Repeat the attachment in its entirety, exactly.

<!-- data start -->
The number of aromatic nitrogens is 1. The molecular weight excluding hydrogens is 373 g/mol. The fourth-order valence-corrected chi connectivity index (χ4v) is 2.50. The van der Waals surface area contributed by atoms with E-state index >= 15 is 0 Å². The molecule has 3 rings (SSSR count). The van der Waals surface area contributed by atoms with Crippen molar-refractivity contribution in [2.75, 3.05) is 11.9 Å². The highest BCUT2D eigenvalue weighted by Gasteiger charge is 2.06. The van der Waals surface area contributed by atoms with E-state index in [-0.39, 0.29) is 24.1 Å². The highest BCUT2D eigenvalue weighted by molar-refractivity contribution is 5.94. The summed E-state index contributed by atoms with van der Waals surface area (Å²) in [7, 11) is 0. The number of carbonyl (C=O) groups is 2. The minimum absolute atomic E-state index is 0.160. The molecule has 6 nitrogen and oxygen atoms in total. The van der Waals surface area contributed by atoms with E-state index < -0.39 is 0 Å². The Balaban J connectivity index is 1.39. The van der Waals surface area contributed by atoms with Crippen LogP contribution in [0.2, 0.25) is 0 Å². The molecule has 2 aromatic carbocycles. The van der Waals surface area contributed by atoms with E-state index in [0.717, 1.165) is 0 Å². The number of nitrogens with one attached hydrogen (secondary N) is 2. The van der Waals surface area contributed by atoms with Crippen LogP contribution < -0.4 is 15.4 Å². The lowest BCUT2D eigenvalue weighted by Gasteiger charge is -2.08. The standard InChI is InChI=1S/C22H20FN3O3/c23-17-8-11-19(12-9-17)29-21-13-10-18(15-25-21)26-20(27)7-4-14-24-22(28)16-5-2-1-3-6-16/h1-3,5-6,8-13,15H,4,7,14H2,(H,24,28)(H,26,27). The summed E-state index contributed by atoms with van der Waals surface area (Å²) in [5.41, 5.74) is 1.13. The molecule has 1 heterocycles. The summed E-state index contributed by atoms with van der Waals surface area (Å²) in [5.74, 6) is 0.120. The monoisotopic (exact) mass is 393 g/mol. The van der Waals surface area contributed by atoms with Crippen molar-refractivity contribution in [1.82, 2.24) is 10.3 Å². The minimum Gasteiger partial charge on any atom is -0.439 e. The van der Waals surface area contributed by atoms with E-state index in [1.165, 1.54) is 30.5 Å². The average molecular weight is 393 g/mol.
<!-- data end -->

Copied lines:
The number of aromatic nitrogens is 1. The molecular weight excluding hydrogens is 373 g/mol. The fourth-order valence-corrected chi connectivity index (χ4v) is 2.50. The van der Waals surface area contributed by atoms with E-state index >= 15 is 0 Å². The molecule has 3 rings (SSSR count). The van der Waals surface area contributed by atoms with Crippen molar-refractivity contribution in [2.75, 3.05) is 11.9 Å². The highest BCUT2D eigenvalue weighted by Gasteiger charge is 2.06. The van der Waals surface area contributed by atoms with E-state index in [-0.39, 0.29) is 24.1 Å². The highest BCUT2D eigenvalue weighted by molar-refractivity contribution is 5.94. The summed E-state index contributed by atoms with van der Waals surface area (Å²) in [7, 11) is 0. The number of carbonyl (C=O) groups is 2. The minimum absolute atomic E-state index is 0.160. The molecule has 6 nitrogen and oxygen atoms in total. The van der Waals surface area contributed by atoms with E-state index < -0.39 is 0 Å². The Balaban J connectivity index is 1.39. The van der Waals surface area contributed by atoms with Crippen LogP contribution in [0.2, 0.25) is 0 Å². The molecule has 2 aromatic carbocycles. The van der Waals surface area contributed by atoms with E-state index in [0.717, 1.165) is 0 Å². The number of nitrogens with one attached hydrogen (secondary N) is 2. The van der Waals surface area contributed by atoms with Crippen LogP contribution < -0.4 is 15.4 Å². The lowest BCUT2D eigenvalue weighted by Gasteiger charge is -2.08. The standard InChI is InChI=1S/C22H20FN3O3/c23-17-8-11-19(12-9-17)29-21-13-10-18(15-25-21)26-20(27)7-4-14-24-22(28)16-5-2-1-3-6-16/h1-3,5-6,8-13,15H,4,7,14H2,(H,24,28)(H,26,27). The summed E-state index contributed by atoms with van der Waals surface area (Å²) in [5.41, 5.74) is 1.13. The molecule has 1 heterocycles. The summed E-state index contributed by atoms with van der Waals surface area (Å²) in [5.74, 6) is 0.120. The monoisotopic (exact) mass is 393 g/mol. The van der Waals surface area contributed by atoms with Crippen molar-refractivity contribution in [1.82, 2.24) is 10.3 Å². The minimum Gasteiger partial charge on any atom is -0.439 e. The van der Waals surface area contributed by atoms with E-state index in [1.165, 1.54) is 30.5 Å². The average molecular weight is 393 g/mol.